“I would have lived in peace. But my enemies brought me war.”
The opening line to the first book of Pierce Brown’s war drama and political thriller series, “Red Rising,” perfectly encompasses the tone of the following five books. Fusing the genres of fantasy and science fiction, Pierce Brown creates an immersive world through his impactful dialogue and sophisticated prose. Built around a society hinged on the established hierarchy of castes, which are established by color, the “Red Rising” series deals with the central theme of the oppressive nature of the Gold race, situated at the top of the hierarchy.
The first trilogy of books—“Red Rising,” “Golden Son,” and “Morning Star”—solely follow the story of Darrow, a Red miner at the bottom of the hierarchy who lives amongst the cramped caverns of Mars. Brown uses historical allusions to correlate Ancient Roman society with the erudite, high-strung Golds, using names like Nero and Augustus. This is juxtaposed against the Red race that closely resembles Irish immigrants in the United States in the 19th century, whose attitudes towards power and employment of a particular vernacular align with that of the Reds. The lifelong work of the mid-tier and low-tier colors, whether it be the Red miners, the Gray police force, or the Brown maintenance workers, all serve to support the lifestyle of the Golds. Through genetic engineering and religious indoctrination, the Golds have maintained their place in the hierarchy for millennia. Spoken by Darrow, the first lines of “Red Rising,” are indicative of his sentiments towards the higher colors, as the Golds were responsible for the death of his wife, Eo, at a young age. Eo’s dream motivates Darrow to live for more than what is available in the mines of Mars; moreover, her dying wish implores Darrow to break the chains of society. Receiving a surgery that alters his DNA, restructuring his small, weak body as a Red into a fully grown Gold, Darrow is determined to break the chains, and create an egalitarian society from within the hierarchical system.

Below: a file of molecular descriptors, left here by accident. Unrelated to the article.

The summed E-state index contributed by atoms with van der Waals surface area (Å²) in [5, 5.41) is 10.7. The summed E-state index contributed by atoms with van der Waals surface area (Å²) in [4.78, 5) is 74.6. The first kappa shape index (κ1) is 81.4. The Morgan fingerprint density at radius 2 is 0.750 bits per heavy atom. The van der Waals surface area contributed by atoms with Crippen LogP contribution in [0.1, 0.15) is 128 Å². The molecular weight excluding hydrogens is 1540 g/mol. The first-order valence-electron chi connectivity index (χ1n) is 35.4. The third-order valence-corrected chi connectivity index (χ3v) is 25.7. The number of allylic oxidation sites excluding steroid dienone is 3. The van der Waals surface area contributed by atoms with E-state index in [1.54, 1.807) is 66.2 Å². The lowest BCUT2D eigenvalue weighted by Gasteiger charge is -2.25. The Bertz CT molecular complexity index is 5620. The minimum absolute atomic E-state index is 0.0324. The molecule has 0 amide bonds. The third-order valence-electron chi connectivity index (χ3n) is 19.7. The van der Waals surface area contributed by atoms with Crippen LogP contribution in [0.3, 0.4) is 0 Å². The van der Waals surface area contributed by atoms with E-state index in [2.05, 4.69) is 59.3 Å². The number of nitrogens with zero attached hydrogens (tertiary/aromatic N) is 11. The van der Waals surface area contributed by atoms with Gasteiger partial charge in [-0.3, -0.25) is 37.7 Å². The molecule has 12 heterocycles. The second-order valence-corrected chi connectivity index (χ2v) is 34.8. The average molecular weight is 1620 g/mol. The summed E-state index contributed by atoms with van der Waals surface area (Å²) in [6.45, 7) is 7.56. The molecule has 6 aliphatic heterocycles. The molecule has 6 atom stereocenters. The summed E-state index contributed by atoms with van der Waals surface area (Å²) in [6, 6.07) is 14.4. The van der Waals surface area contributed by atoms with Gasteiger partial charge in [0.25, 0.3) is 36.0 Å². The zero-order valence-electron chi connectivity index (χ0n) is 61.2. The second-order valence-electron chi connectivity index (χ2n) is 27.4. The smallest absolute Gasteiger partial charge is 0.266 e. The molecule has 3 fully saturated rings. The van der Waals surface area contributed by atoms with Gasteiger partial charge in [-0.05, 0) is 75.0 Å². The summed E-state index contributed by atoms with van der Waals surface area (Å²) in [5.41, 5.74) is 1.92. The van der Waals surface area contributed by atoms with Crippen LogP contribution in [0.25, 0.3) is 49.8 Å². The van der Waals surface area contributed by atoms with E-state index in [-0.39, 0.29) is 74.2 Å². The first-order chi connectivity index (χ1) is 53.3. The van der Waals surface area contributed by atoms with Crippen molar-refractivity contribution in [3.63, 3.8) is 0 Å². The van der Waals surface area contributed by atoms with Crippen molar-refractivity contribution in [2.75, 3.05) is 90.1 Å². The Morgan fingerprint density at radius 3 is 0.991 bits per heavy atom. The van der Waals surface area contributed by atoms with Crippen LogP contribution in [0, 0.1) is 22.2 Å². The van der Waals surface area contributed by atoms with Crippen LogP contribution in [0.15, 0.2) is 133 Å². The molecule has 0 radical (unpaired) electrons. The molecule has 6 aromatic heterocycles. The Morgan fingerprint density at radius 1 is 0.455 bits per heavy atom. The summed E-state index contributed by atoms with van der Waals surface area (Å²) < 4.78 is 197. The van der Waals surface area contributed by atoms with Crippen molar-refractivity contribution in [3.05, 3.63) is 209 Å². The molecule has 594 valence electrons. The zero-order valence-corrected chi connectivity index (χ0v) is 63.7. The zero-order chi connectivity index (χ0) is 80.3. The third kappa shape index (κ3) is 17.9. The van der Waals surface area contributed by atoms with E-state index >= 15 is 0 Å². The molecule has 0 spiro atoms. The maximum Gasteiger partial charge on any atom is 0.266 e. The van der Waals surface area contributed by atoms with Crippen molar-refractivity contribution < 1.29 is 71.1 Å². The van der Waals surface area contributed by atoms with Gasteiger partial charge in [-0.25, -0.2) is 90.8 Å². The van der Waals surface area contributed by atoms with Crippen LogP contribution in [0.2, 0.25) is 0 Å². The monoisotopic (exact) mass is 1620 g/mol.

As the series progresses, Darrow evolves from an Ender Wiggins and Katniss Everdeen type of character, a young teen who uses his cunning intellect to push against societal norms, to one of the most well-written and complex characters that any piece of media has ever seen. Written from the first person perspective, “Red Rising” expertly delves into the psyche of Gold warlord with the soul of a Red teen. The supporting cast of characters—from Darrow’s most loyal friend, Sevro, to the main antagonists, Nero and his son Adrius au Augustus—each exhibit realistic reactions, motives, and emotions that elevate the story, allowing it to come off of the page. Brown has an unrivaled ability to induce genuine humor, levity, anxiety, fear and—most commonly—dread from his readers.
The end of each chapter is so captivating that it is genuinely difficult to determine a point to take a break from reading. The books are filled with twists and turns and paradigm shifts that never allow readers to feel entirely comfortable with the situation Darrow finds himself in. That being said, however, these books are extremely gratifying and satisfying to read due to the moments of compassion and humanity displayed by all characters.
Terms such as “jaw dropping” or “electric” are terms often reserved for television or film, but they are equally applicable to the action in the “Red Rising” series. All previously mentioned aspects of the series revolve around this central component that makes the series what it is: action. Comparing the grand-scale space warfare in “Red Rising” to the Battle of Helm’s Deep from “Lord of the Rings,” and the personal blood feuds to George R.R. Martin’s “Game of Thrones,” and the tragic endings to William Shakespeare’s “Hamlet,” would not do the series justice. Brown holds nothing back as he describes complex battle strategy while balancing it out with fast-paced depictions of duels that culminate in a gory and visceral death for one of, if not both, parties involved.
Pierce Brown is truly a ground-breaking author, whose books set a near-impossible standard for authors to follow, not only through the pure entertainment he provides but also through the deeper textual and metaphysical space he is able to enter with ease.
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